The Stonecoast Review | A Literary Arts Journal
“Lighthouses don’t go running all over an island looking for boats to save; they just stand there shining.”
― Anne Lamott
We are excited to announce that the web edition of Issue #7 is now live! We apologize for the delay. Unforeseen circumstances prevented us from releasing this issue in July as we had planned, and we are working diligently to finalize the print edition. Once we have a firm release date, we will announce it here on our homepage. Issue #8 is still on track to release in early January and shouldn’t be affected by the Issue #7 delays. Thanks to a generous donation from the Stonecoast MFA graduating class of July 2017, contributors to both issues will receive complimentary copies on behalf of the Stonecoast Review.
A bit about Issue #7: From hundreds of submissions during our last reading period, we selected twenty-seven works of literature. This issue also contains fiction from Stonecoast faculty member James Patrick Kelly, dramatic works from Stonecoast faculty member Tom Coash and Stonecoast alumna Suri Parmar, and poetry from Stonecoast alumni Casey Martinson and Robert Malloy.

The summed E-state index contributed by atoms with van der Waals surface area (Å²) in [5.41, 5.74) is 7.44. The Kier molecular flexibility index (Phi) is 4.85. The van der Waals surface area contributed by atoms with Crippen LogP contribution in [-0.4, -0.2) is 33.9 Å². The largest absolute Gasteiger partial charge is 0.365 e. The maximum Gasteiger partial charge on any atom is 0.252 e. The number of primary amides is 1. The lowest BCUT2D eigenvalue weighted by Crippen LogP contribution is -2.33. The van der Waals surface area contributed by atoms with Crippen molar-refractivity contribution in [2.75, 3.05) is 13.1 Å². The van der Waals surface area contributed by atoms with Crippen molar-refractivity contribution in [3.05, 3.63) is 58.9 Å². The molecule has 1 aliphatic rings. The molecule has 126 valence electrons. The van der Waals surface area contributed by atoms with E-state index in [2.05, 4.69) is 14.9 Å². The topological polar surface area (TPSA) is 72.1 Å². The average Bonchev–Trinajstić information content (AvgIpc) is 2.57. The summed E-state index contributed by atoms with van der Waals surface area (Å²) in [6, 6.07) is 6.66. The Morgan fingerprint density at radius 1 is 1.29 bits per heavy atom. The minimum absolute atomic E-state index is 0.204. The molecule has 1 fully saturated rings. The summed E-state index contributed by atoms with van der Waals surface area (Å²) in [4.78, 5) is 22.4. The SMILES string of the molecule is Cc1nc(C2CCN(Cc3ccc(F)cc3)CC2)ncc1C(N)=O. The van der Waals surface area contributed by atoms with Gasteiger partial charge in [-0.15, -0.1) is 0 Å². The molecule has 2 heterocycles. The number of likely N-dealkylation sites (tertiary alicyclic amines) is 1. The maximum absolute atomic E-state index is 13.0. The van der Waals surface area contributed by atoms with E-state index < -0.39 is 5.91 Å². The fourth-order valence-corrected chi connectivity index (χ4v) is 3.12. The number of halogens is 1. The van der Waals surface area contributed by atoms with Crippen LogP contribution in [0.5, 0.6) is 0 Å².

While reading through submissions, we often find that a theme emerges among the works, and Issue #7 was no exception. From pieces such as “Two Tornadoes” and “A Tornado Watch” to “Hurricane, Haiti,” “Blizzard,” and the lightning in “The Cat-eyed Man and the Brass Woman,” storms are a common thread running through this issue. Given the volatility of our current global climate, and the weather-related crises in places like Texas, Puerto Rico, Mexico, and South Asia, this theme feels appropriate.
As always, one of our goals for this issue was to promote inclusivity and diversity among our contributors, as well as provide a safe platform for marginalized voices. We hope this collection continues to be a step in the right direction.
Thank you to everyone who put in extra effort to make Issue #7 of the Stonecoast Review successful, especially our former Editor-in-Chief, Stacie McCall-Whitaker, whose dedication over the last two years has helped transform us into the publication we are today. And, of course, thank you to our readers. One of our long-term goals is to pay our contributors professional rates for their work, a dream that can become a reality with your continued support.
Finally, we encourage artists from underrepresented communities and cultures to submit during our current reading period for Issue #8, which closes on October 29th. Now, more than ever, our world needs stories, essays, and poems that celebrate truth, challenge injustice, and open the doors of possibility to a brighter future for all of humankind.
With heartfelt thanks,
Peter Adrian Behravesh